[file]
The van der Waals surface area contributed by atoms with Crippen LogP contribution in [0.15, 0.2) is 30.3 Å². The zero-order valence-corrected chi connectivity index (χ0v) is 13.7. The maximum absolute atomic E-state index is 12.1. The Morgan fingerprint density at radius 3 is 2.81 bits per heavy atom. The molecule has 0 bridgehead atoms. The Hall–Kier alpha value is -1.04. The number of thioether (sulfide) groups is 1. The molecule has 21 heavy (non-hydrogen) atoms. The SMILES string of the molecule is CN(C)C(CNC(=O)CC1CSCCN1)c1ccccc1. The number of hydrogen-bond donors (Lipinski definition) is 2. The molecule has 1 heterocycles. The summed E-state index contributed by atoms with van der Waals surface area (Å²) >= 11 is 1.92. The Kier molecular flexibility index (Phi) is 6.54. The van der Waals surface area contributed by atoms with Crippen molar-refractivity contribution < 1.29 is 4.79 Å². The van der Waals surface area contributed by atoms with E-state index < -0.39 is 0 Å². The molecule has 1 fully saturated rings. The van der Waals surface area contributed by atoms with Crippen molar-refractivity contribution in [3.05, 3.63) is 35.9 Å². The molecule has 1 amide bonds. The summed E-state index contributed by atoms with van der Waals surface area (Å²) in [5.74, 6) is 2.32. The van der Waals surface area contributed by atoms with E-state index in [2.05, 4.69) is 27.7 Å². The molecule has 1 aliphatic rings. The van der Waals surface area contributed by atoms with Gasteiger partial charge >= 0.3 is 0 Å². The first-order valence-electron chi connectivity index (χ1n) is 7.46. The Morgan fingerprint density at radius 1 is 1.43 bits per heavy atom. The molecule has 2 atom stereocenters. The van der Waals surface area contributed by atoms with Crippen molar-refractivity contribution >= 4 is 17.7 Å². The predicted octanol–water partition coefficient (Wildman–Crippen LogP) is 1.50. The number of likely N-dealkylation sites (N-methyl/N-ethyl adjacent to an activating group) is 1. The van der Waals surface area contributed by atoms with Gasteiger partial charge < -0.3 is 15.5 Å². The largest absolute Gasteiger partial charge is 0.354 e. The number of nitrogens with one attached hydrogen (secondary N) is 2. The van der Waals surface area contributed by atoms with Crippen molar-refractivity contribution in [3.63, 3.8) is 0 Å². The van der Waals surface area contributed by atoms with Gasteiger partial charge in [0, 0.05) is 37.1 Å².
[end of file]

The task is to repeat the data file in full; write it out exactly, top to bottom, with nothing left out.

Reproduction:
The van der Waals surface area contributed by atoms with Crippen LogP contribution in [0.15, 0.2) is 30.3 Å². The zero-order valence-corrected chi connectivity index (χ0v) is 13.7. The maximum absolute atomic E-state index is 12.1. The Morgan fingerprint density at radius 3 is 2.81 bits per heavy atom. The molecule has 0 bridgehead atoms. The Hall–Kier alpha value is -1.04. The number of thioether (sulfide) groups is 1. The molecule has 21 heavy (non-hydrogen) atoms. The SMILES string of the molecule is CN(C)C(CNC(=O)CC1CSCCN1)c1ccccc1. The number of hydrogen-bond donors (Lipinski definition) is 2. The molecule has 1 heterocycles. The summed E-state index contributed by atoms with van der Waals surface area (Å²) >= 11 is 1.92. The Kier molecular flexibility index (Phi) is 6.54. The van der Waals surface area contributed by atoms with Crippen molar-refractivity contribution < 1.29 is 4.79 Å². The van der Waals surface area contributed by atoms with E-state index < -0.39 is 0 Å². The molecule has 1 fully saturated rings. The van der Waals surface area contributed by atoms with Crippen molar-refractivity contribution in [3.05, 3.63) is 35.9 Å². The molecule has 1 amide bonds. The summed E-state index contributed by atoms with van der Waals surface area (Å²) in [5.74, 6) is 2.32. The van der Waals surface area contributed by atoms with E-state index in [2.05, 4.69) is 27.7 Å². The molecule has 1 aliphatic rings. The van der Waals surface area contributed by atoms with Gasteiger partial charge >= 0.3 is 0 Å². The first-order valence-electron chi connectivity index (χ1n) is 7.46. The Morgan fingerprint density at radius 1 is 1.43 bits per heavy atom. The molecule has 2 atom stereocenters. The van der Waals surface area contributed by atoms with Crippen molar-refractivity contribution >= 4 is 17.7 Å². The predicted octanol–water partition coefficient (Wildman–Crippen LogP) is 1.50. The number of likely N-dealkylation sites (N-methyl/N-ethyl adjacent to an activating group) is 1. The van der Waals surface area contributed by atoms with Gasteiger partial charge < -0.3 is 15.5 Å². The largest absolute Gasteiger partial charge is 0.354 e. The number of nitrogens with one attached hydrogen (secondary N) is 2. The van der Waals surface area contributed by atoms with Crippen molar-refractivity contribution in [3.63, 3.8) is 0 Å². The van der Waals surface area contributed by atoms with Gasteiger partial charge in [0, 0.05) is 37.1 Å².